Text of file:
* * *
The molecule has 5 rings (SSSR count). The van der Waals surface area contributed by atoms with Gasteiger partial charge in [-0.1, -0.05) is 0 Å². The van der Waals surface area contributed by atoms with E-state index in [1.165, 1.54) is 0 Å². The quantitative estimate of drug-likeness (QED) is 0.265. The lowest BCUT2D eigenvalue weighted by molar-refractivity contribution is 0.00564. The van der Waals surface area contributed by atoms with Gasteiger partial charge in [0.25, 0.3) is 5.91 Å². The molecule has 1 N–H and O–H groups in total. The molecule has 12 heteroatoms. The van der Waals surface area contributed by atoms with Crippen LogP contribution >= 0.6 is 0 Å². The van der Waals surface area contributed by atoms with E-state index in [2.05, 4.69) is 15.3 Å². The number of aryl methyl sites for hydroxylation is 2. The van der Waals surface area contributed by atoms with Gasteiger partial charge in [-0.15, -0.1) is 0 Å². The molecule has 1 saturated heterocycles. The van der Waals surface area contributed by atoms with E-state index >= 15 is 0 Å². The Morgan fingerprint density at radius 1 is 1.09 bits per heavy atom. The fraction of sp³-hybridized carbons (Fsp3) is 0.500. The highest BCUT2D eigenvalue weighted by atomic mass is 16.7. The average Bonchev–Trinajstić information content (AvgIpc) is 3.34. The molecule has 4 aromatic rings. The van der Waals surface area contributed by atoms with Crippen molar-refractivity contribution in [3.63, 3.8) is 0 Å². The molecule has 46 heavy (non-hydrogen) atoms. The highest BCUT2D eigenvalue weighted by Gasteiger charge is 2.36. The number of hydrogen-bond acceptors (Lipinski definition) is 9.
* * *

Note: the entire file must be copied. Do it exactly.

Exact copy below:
The molecule has 5 rings (SSSR count). The van der Waals surface area contributed by atoms with Gasteiger partial charge in [-0.1, -0.05) is 0 Å². The van der Waals surface area contributed by atoms with E-state index in [1.165, 1.54) is 0 Å². The quantitative estimate of drug-likeness (QED) is 0.265. The lowest BCUT2D eigenvalue weighted by molar-refractivity contribution is 0.00564. The van der Waals surface area contributed by atoms with Gasteiger partial charge in [0.25, 0.3) is 5.91 Å². The molecule has 1 N–H and O–H groups in total. The molecule has 12 heteroatoms. The van der Waals surface area contributed by atoms with Crippen LogP contribution >= 0.6 is 0 Å². The van der Waals surface area contributed by atoms with E-state index in [2.05, 4.69) is 15.3 Å². The number of aryl methyl sites for hydroxylation is 2. The van der Waals surface area contributed by atoms with Gasteiger partial charge in [-0.15, -0.1) is 0 Å². The molecule has 1 saturated heterocycles. The van der Waals surface area contributed by atoms with E-state index >= 15 is 0 Å². The Morgan fingerprint density at radius 1 is 1.09 bits per heavy atom. The fraction of sp³-hybridized carbons (Fsp3) is 0.500. The highest BCUT2D eigenvalue weighted by atomic mass is 16.7. The average Bonchev–Trinajstić information content (AvgIpc) is 3.34. The molecule has 4 aromatic rings. The van der Waals surface area contributed by atoms with Crippen molar-refractivity contribution in [3.63, 3.8) is 0 Å². The molecule has 46 heavy (non-hydrogen) atoms. The highest BCUT2D eigenvalue weighted by Gasteiger charge is 2.36. The number of hydrogen-bond acceptors (Lipinski definition) is 9.